Elizabeth Holmes takes a stand in her criminal case

Holmes began testifying Friday afternoon in the San Jose courtroom during the first day of defense. She is also expected to testify Monday and Tuesday next week, the only days the court is in court.

Holmes, who was once hailed as the next Steve Jobs, faces 11 federal charges of fraud for allegations that she deliberately misled investors, doctors and patients about her company’s ability to take blood samples to take their money. Holmes has pleaded not guilty and faces up to 20 years in prison and a $ 250,000 fine plus repayment for each charge.

Whether Holmes would testify was a big question in the trial. She has attended the trial every day, typically with her mother and occasionally her partner. On Friday, her partner, mother and at least one person who appeared to be her friend were present. She smiled as she took the stand and under much of her testimony.

Holmes’ lawyer Kevin Downey asked her if she thought Theranos had developed technology capable of taking any blood sample. “I did,” Holmes testified.

“We worked for years with teams of scientists and engineers to miniaturize all the technologies in a laboratory. The central part of that was a formula to be able to run tests on small samples and run that formula,” Holmes testified, adding that in 2009 or 2010 the company had a “breakthrough”.

Downey then stepped back to establish the background of the company’s origins, including how she was a chemical engineering student at Stanford University and her first patent application.

“I started talking to my parents and they let me take the money they had saved so I could go to college to work on my patent,” she testified. “So I went to try to travel or borrow money.”

“Could you?” asked her lawyer.

“It was me,” she replied.

The original patent was not for blood tests. On the contrary, she started with the idea of ​​a pill that could be swallowed without any other action, she said.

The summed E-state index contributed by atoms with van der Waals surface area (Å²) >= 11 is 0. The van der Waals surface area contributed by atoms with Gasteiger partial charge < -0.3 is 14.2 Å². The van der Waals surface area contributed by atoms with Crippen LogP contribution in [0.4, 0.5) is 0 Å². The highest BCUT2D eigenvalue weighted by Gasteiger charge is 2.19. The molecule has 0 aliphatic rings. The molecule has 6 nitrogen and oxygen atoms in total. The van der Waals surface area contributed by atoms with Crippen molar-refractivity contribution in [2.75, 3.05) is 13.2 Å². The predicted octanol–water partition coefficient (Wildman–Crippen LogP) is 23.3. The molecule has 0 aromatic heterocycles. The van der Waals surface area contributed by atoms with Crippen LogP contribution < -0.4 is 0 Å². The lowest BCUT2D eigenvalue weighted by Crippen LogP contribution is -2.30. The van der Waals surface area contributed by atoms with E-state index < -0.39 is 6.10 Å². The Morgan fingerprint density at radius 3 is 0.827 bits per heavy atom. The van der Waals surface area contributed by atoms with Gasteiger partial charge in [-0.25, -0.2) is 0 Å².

Holmes went on to explain the evolution of her idea from a pill to a patch to a tabletop.

“When I started talking to people about what might be useful for a pharmaceutical clinical trial, I learned that people were interested in a tabletop or a tabletop, and we went over to trying to build it,” she said.

After 11 weeks of testimony and many delays, the prosecution is continuing the case against Elizabeth Holmes

She testified that she then built a prototype and set out to raise funding to develop it into a product. She testified that she was introduced to Silicon Valley venture capitalist Don Lucas “by someone who had gone to college with my father.”

“I knew him as someone who focused on building big companies in the long run,” she testified, adding that he was making a “very comprehensive relocation process.”

Holmes said the process involved “giving him a lot of information about our patents.”

“He asked us to get a review of our finances,” she testified. “He wanted copies of contracts and other information about the company. He wanted to talk to people we talked to and interacted with.”

He eventually invested and served as Theranos’ chairman of the board for a number of years.

Holmes’ lawyers have previously stated in court documents that she can claim that she was the victim of a decade-long violent relationship with Ramesh “Sunny” Balwani, who served as the company’s COO. They indicated that she “is likely to testify as to the reasons why she believed, trusted and approached Mr. Balwani,” who is nearly 20 years older than her. The cases were from 2020 and closed just before the trial started with jury selection at the end of August. Balwani, according to a lawsuit from his lawyers, “strongly rejects” the claims.

Her lawyers also indicated plans to have an expert testify about the psychological, emotional and sexual abuse she experienced at the hands of Balwani.

Holmes, who dropped out of Stanford University, founded Theranos in 2003 at the age of 19 with the mission to revolutionize blood tests. Inspired by her stated fear of needles, the company promised patients the opportunity to test for conditions such as cancer and diabetes with just a few drops of blood. Once valued at $ 9 billion, Theranos had partnered with Walgreens and Safeway and a who’s who list of board members and investors.

Then it all exploded. A judgmental study conducted by The Wall Street Journal in October 2015 questioned the properties of the company’s proprietary blood testing machine, Edison, as well as Theranos’ test methods. Theranos was subsequently sued by investors for fraud and had his U.S. blood test license revoked. The firm settled charges of “massive fraud” with the Securities and Exchange Commission and eventually dissolved in September 2018.

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